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ADVICE TO A YOUNG TRADESMAN.

WRITTEN ANNO 1748.

TO MY FRIEND A. B.

As you have desired it of me, I write the following hints; which have been of service to me, and may, if observed, be so to you.

1

REMEMBER that time is money. He that can earn tën shillings a day by his labour, and goes abroad, or fits idle one half of that day, though he spends but fixpence during his diverfion or idleness, ought not to reckon that the only expence; he has really spent, or rather thrown away, five shillings besides.

Remember that credit is money. If a man lets his money lie in my hands after it is due, he gives me the interest, or so much as I can make of it during that time. This amounts to a considérable sum where a man has good and large credit, and makes good use of it.

Remember that money is of a prolific generating nature. Money can beget money, and its offspring can beget more, and so on. Five fhillings turned is fix; turned again, it is seven and three-pence; and so on till it becomes an hundred pounds. The more there is of it, the more it produces every turning, so that the profits rise quicker and quicker. He that kills a breeding fow, destroys all her offspring to the thousandth generation. He that murders a crown, destroys all that it might have produced, even scores of pounds.

Remember

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Remember that fix pounds a year is but a groat a day. For this little fum (which may be daily wasted either in time or expence, unperceived), a man of credit may, on his own fecurity, have the constant possession and use of an hundred pounds. So much in ftock, briskly turned by an industrious man, produces great advantage.

Remember this saying, “ The good paymaster is lord of another man's purse." He that is known to pay punctually and exactly to the time he promises, may at any time, and on any occafion, raife all the money his friends can fpare. This is sometimes of great ufe. After industry and frugality, nothing contributes more to the raising of a young man in the world, than punctuality and justice in all his dealings : therefore never keep borrowed money an hour beyond the time you promised, left a disappointment shut up your friend's purse for ever.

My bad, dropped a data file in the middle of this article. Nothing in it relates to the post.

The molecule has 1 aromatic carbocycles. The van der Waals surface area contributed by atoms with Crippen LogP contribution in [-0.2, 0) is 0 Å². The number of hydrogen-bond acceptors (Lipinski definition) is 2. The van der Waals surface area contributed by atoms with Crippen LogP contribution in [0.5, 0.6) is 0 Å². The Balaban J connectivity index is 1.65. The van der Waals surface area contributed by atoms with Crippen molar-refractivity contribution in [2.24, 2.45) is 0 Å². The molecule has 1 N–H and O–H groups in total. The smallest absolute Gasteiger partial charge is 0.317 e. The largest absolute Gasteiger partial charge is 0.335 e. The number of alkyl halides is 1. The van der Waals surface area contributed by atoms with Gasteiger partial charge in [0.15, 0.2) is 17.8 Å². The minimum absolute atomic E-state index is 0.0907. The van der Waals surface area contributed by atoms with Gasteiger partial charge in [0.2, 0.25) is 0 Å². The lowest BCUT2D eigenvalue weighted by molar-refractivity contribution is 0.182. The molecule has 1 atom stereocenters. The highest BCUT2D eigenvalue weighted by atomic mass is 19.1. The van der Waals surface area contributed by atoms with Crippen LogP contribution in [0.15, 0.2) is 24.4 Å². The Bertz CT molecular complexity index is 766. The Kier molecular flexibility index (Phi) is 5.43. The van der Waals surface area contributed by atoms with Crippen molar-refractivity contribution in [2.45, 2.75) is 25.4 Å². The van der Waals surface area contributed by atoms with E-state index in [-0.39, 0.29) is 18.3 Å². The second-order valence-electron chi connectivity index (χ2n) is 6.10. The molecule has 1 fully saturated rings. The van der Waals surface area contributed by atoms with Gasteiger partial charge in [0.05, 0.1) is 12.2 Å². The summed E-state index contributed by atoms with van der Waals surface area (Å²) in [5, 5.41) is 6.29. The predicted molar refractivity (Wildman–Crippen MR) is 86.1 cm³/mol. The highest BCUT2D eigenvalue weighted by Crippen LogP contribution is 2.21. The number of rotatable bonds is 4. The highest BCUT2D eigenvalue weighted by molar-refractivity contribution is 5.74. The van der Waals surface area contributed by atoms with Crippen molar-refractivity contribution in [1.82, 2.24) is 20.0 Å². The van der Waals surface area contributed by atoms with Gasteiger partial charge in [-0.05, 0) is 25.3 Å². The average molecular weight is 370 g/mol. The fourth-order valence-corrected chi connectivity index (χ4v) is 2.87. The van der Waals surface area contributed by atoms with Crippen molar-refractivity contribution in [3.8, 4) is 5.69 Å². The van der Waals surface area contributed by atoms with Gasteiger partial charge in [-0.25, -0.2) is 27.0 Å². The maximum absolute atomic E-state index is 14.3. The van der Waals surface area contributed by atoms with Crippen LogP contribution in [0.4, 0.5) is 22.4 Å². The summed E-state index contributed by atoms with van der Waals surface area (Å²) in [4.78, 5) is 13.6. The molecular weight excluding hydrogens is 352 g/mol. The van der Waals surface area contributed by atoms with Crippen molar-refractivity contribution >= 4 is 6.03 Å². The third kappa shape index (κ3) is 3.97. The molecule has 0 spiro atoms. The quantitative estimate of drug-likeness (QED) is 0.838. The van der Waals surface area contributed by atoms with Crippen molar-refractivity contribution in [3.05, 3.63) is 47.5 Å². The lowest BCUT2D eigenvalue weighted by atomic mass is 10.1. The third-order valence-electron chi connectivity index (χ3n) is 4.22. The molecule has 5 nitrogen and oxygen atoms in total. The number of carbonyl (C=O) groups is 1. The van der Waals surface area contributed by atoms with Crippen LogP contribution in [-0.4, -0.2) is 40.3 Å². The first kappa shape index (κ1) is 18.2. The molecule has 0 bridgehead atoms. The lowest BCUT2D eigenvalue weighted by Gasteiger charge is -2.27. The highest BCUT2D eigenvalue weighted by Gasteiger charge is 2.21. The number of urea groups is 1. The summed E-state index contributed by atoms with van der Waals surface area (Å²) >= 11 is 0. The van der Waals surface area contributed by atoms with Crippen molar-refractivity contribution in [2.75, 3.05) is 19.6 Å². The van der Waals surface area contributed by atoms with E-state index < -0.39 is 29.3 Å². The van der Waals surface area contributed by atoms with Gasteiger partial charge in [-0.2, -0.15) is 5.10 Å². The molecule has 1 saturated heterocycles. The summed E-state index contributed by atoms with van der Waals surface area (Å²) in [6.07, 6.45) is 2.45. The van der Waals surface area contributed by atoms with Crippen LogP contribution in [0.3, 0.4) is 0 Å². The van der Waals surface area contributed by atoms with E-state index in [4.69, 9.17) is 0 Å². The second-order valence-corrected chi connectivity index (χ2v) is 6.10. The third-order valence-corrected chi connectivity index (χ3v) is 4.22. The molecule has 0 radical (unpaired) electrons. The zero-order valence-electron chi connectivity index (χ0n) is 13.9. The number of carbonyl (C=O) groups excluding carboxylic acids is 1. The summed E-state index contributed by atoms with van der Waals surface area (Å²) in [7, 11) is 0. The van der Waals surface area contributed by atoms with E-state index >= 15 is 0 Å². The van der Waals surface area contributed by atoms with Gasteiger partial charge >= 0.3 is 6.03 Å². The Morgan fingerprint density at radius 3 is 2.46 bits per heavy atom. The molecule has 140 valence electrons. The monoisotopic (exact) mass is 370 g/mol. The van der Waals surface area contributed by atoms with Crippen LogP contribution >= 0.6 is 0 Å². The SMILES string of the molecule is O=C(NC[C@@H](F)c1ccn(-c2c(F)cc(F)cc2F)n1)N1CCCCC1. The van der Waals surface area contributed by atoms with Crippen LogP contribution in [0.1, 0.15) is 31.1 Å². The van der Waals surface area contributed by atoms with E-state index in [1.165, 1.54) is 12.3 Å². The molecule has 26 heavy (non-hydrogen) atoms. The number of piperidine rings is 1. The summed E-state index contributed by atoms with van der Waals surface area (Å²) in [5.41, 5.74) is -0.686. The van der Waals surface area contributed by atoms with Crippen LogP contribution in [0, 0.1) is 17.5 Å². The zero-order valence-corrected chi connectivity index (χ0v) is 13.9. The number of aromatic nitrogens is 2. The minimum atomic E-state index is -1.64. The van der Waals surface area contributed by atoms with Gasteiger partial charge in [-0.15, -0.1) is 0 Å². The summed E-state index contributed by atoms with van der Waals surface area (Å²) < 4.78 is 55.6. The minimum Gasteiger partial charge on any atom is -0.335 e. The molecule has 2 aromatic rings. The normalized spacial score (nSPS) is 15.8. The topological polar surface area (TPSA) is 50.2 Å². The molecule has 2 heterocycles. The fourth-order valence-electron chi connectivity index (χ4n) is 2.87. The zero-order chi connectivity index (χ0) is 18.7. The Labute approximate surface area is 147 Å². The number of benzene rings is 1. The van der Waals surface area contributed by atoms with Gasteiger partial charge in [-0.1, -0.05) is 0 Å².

The most trifling actions that affect a man's credit are to be regarded. The sound of

your hammer at five in the morning, or nine at night, heard by a creditor, makes him easy fix months longer : but if he fees you at a billiard table, or hears your voice at a tavern, when you should be at work, he sends for his money the next day; demands it before he can receive it in a lump.

It shews, besides, that you are mindful of what you owe; it makes you appear a careful, as well as an honest man, and that still increases

your credit.

Beware of thinking all your own that you possess, and of living accordingly. It is a miltake that many people who have credit fall into. To prevent this, keep an exact account, for some time, both of your expences and your in

come,

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If you take the pains at first to mention particulars, it will have this good effect; you will discover how wonderfully small trifling expences mount up to large sums, and will discern what might have been, and may for the future be saved, without occasioning any great inconvenience.

In short, the way to wealth, if you desire it, is as plain as the way to market. It depends chiefly

on two words, industry and frugality ; that is, waste neither time nor money, but make the best use of both. Without industry and frugality nothing will do, and with them every thing. He that gets all he can honestly, and faves all he gets (neceffary expences excepted), will certainly become rich-- if that Being who governs the world, to whom all should look for a blessing on their honest endeavours, doth not, in his wife providence, otherwise determine.

AN OLD TRADESMAN:

NECES.

NECESSARY HINTS TO THOSE THAT WOULD

BE RICH

1

WRITTEN ANNO 1736.

The use of money is all the advantage there is in having money.

For fix pounds a year you may have the use of one hundred pounds, provided you are a man of known prudence and honesty.

He that spends a groat a day idly, spends idly above fix pounds a year, which is the price for the use of one hundred pounds.

He that wastes idly a groat's worth of his time per day, one day with another, waftes the privilege of using one hundred pounds each day.

He that idly loses five shillings worth of time, lofes five shillings, and might as prudently throw five shillings into the sea.

He that lofes five shillings, not only loses that sum, but all the advantage that might be made by turning it in dealing, which, by the time that a young man becomes old, will amount to a confiderable sum of money.

Again : he that sells upon credit, alks a price for what he sells equivalent to the principal and interest of his money for the time he is to be kept out of it; therefore, he that buys upon credit, pays interest for what he buys; and he that pays ready money, might let that money out to use : so that he that poilefses any thing he has bought, pays interest for the use of it.

Yet,

Yet, in buying goods, it is best to pay ready money, because, he that sells upon credit, expects to lose five per cent. by bad debts ; there. fore he charges, on all he fells upon credit, an advance that shall make up that deficiency.

Those who pay for what they buy upon credit, pay their share of this advance.

He that pays ready money, escapes, or may escape, that charge.

A penny fav’d is two-pence clear ;
A pin a day 's a groat 2 year.

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